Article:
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Coal and Wood Heating Is Making Thousands of Americans Sick

Stop burning solid fuels in your home.

Vicki Shelton and her son, Nathan, in front of their West Virginia home. Both suffered chronic health issues from heating their home with coal.

Vicki Shelton, 57, lives in a house in the woods in Clay County, West Virginia. The county is exceedingly rural and poor—26 percent of its 9,000 residents live in poverty. The average income hovers around $16,000.

Shelton still uses wood heating to weather the cold West Virginia winters, where temperatures often drop to 20 degrees Farenheit. For her and her son Nathan, wood and coal are the only affordable approaches to heating their home, a small cordwood house they built themselves with the help of a few friends. So every so often, Nathan goes out into the surrounding woods and chops up lumber. “We were just talking about how we need to start splitting the logs now before winter comes,” she said. “Hopefully the pile lasts through the season.”


Shelton used to use coal to heat her home, but for years she suffered from debilitating headaches. She finally decided coal might be the reason. After switching to wood, her headaches went away. She says she knows there might be longer-term health effects from using wood, but as of now it’s her best option. “We have no utilities, so right now that’s pretty much the only way to heat the house,” she said. “Even if we had other options, that’s probably what we’d do because we’re limited in the budget area.”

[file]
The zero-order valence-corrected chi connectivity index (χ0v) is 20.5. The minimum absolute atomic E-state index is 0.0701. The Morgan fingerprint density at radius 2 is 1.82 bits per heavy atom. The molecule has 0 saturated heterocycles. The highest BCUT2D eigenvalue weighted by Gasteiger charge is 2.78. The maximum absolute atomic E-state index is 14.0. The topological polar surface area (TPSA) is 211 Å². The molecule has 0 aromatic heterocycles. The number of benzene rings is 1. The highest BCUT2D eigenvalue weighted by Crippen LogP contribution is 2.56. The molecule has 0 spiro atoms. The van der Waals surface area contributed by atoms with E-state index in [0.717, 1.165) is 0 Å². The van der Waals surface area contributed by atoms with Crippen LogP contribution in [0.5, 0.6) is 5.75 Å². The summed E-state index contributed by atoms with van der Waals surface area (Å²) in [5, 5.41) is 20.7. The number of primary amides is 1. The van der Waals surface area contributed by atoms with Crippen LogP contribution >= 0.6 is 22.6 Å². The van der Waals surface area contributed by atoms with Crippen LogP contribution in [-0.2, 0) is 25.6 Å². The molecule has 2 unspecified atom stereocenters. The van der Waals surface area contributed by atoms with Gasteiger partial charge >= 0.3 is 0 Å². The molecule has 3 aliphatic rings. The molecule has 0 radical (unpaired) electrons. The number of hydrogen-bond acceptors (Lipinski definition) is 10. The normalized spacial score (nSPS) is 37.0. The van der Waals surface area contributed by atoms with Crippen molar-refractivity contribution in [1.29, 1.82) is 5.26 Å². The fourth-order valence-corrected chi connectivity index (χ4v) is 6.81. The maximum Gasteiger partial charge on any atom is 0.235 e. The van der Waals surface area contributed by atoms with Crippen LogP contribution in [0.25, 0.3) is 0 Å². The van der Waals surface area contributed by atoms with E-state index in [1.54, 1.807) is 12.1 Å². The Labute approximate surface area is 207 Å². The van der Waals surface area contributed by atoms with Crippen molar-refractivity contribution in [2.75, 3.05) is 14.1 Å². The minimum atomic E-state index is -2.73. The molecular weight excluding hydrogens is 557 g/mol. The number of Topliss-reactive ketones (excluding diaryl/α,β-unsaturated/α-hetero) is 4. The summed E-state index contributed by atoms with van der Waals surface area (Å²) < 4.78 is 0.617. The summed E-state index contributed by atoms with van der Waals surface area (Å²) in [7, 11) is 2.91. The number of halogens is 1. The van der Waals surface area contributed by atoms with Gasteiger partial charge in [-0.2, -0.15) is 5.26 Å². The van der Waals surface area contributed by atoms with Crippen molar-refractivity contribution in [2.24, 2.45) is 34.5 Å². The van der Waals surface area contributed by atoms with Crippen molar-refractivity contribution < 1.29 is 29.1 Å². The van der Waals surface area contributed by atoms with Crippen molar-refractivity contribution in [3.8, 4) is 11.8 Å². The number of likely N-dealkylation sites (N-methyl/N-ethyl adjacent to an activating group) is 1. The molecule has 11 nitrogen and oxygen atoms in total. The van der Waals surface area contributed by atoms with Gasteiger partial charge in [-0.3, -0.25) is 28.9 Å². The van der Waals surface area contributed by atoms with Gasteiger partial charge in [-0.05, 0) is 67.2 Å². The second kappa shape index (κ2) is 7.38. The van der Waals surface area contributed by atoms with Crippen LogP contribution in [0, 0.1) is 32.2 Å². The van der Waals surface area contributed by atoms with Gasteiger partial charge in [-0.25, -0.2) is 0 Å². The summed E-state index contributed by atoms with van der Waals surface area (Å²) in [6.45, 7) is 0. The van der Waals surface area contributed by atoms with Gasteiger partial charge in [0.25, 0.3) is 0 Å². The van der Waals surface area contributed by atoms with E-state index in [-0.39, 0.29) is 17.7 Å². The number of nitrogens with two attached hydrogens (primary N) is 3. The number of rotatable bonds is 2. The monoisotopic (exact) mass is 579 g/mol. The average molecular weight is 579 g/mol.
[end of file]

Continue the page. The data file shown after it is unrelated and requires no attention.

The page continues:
People like Vicki and Nathan, who use wood, coal, and other solid fuels to heat their homes, are a dying breed. But a new study found that 6.5 million Americans are still doing it. And the findings suggest that this use can often lead to serious health consequences.

The study, published in last month’s Environmental Health Perspectives, shows for the first time that using solid fuels to heat your home is tightly linked with rural poverty. And its authors are the first to crunch the data and estimate how many Americans in rural and poor areas could be exposed to elevated levels of Household Air Pollutants (HAPs) because of what they use to heat their homes. Up to 600,000 people could be experiencing health problems associated with HAPs, problems like asthma, respiratory issues, and cancers.

For years, the effects of indoor use of coal and wood have been associated with poor and developing countries. But this study suggests that in many parts of the United States, the rural poor are experiencing many of the same issues as the rural poor of China and India.


Map courtesy of Environmental Health Perspectives

“There’s a lot of interest in indoor air pollution, but this issue mostly gets attention in the developing world,”  Pauline Mendola, one of the study’s authors, told me over the phone. She's also an epidemiological investigator at the Eunice Kennedy Shriver National Institute of Child Health and Human Development, so her opinion on home heating bears a bit of weight. “There are pockets here and in other developed countries that haven’t been studied as much.”

By overlaying federal poverty data with census data about home heating, Mendola and her fellow researchers found 117 counties across the US that had high incidents of poverty, and high incidents of solid fuel use—counties that were therefore more likely to experience the health effects of HAPs.